Regardless, I’m sandwiched between the soulless monolithic actions of IRS computers and Reynolds’ soulless political machinations.

I know some would read these paragraphs and start in with the bootstraps speech.

The thing is, I’m already doing that. Except I don’t have boots with straps on them. I have old man New Balance sneakers.

The point is I am doing what you are supposed to do when you get knocked down. I’m getting back up again.

I’m so getting back up again.

My career died.

Well, journalism isn’t technically dead, but I worked in several newsrooms over 27 years. Journalism is like living in a hospice without the morphine drip.

The days of me doing journalism ended. It wasn’t my choice, but it was, in the end, the right time. There was nothing more I could do for or in a trade that had changed so much since the beginning of my career.

So, I invested in myself. I enrolled in graduate school. I took out student loans. I began the process of remaking my entire life at age 45.

Yes, I use unemployment benefits. But I’m learning to become a teacher, a field where more workers are needed.

But for this to work, I’ve got to make everything go almost exactly right.

And that tax refund, the one tangled up in government nonsense, would pay for about three months’ rent.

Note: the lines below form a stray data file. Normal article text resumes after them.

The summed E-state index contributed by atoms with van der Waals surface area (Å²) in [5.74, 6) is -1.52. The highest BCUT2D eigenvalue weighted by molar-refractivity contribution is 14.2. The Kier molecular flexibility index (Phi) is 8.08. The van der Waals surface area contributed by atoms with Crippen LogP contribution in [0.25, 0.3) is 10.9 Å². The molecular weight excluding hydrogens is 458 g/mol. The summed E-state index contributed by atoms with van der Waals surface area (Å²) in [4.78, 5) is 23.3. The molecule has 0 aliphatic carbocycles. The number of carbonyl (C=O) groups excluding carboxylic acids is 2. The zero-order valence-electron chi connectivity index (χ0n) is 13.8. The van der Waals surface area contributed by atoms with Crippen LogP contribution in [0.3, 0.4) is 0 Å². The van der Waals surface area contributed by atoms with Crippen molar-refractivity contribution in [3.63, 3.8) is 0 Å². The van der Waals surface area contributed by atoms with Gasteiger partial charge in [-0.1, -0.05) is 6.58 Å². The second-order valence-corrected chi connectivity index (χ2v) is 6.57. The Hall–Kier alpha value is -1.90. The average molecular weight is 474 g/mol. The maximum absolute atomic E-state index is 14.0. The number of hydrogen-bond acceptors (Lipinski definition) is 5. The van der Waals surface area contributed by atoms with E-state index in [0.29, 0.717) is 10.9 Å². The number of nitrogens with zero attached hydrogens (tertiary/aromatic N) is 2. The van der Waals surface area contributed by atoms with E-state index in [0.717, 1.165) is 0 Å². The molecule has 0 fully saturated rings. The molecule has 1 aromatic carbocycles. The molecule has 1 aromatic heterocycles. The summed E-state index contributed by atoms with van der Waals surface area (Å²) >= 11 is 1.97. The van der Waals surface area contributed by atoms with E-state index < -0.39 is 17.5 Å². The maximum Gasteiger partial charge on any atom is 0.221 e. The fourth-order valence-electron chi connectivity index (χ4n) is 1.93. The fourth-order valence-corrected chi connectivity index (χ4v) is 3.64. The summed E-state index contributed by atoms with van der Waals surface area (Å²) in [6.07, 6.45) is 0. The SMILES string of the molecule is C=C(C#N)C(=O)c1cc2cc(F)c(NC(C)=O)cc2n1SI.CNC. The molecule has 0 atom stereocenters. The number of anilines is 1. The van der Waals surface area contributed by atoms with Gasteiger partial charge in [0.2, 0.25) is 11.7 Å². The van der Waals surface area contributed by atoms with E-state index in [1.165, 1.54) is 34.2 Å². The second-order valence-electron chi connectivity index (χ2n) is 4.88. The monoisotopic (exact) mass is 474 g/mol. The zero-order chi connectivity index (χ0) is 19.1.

If there’s truly an error, maybe it’s less.

But still, it’s a significant bit of relief.

This IRS cluster really burns me up.

This is money I earned.

It’s not a stimulus check.

It’s not an entitlement.

It’s not a benefit.

It’s money I overpaid in taxes.

I overpaid it apparently because we don’t have calculators in America that can figure out what a person owes and just deduct that from a person’s pay.

We instead play this guessing game that involves software, a visit to a stranger’s office in the mall, and chicken bone divination.

The IRS’s failure to function properly has created a hardship for me and what I can only guess is scores of other Americans.

Grassley’s caseworker said the IRS is getting closer to full staffing now. She thought that might clear things up faster.

When?

Soon.

I filed my taxes 74 days ago. I shudder to think what the IRS believes “soon” means.

Daniel P. Finney writes columns for ParagraphStacker.com, a free, reader-supported website. Please consider donating to help me cover personal expenses as I continue writing while I pursue my master’s degree and teacher certification. 
Post: 1217 24th St., Apt. 36, Des Moines, 50311. 
Zelle: newsmanone@gmail.com. 
Venmo@newsmanone
PayPalpaypal.me/paragraphstacker.